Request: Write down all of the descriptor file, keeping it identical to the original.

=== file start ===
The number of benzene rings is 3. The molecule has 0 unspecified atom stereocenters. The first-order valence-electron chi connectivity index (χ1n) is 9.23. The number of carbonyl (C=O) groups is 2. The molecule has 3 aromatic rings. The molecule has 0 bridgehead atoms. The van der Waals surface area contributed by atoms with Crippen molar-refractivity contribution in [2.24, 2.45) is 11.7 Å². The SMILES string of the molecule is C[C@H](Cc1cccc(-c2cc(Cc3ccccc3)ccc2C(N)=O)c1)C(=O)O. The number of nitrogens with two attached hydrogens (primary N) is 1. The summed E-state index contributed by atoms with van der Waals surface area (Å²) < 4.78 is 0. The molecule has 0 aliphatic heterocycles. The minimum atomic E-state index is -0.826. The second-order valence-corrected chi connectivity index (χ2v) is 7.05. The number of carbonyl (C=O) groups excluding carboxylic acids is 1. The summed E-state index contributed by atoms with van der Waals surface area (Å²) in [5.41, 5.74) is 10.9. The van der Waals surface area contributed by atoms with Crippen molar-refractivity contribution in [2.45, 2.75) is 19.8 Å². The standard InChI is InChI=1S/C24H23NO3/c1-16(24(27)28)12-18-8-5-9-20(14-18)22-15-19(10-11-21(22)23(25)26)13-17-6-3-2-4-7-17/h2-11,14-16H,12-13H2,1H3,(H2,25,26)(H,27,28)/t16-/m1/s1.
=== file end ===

The number of benzene rings is 3. The molecule has 0 unspecified atom stereocenters. The first-order valence-electron chi connectivity index (χ1n) is 9.23. The number of carbonyl (C=O) groups is 2. The molecule has 3 aromatic rings. The molecule has 0 bridgehead atoms. The van der Waals surface area contributed by atoms with Crippen molar-refractivity contribution in [2.24, 2.45) is 11.7 Å². The SMILES string of the molecule is C[C@H](Cc1cccc(-c2cc(Cc3ccccc3)ccc2C(N)=O)c1)C(=O)O. The number of nitrogens with two attached hydrogens (primary N) is 1. The summed E-state index contributed by atoms with van der Waals surface area (Å²) < 4.78 is 0. The molecule has 0 aliphatic heterocycles. The minimum atomic E-state index is -0.826. The second-order valence-corrected chi connectivity index (χ2v) is 7.05. The number of carbonyl (C=O) groups excluding carboxylic acids is 1. The summed E-state index contributed by atoms with van der Waals surface area (Å²) in [5.41, 5.74) is 10.9. The van der Waals surface area contributed by atoms with Crippen molar-refractivity contribution in [2.45, 2.75) is 19.8 Å². The standard InChI is InChI=1S/C24H23NO3/c1-16(24(27)28)12-18-8-5-9-20(14-18)22-15-19(10-11-21(22)23(25)26)13-17-6-3-2-4-7-17/h2-11,14-16H,12-13H2,1H3,(H2,25,26)(H,27,28)/t16-/m1/s1.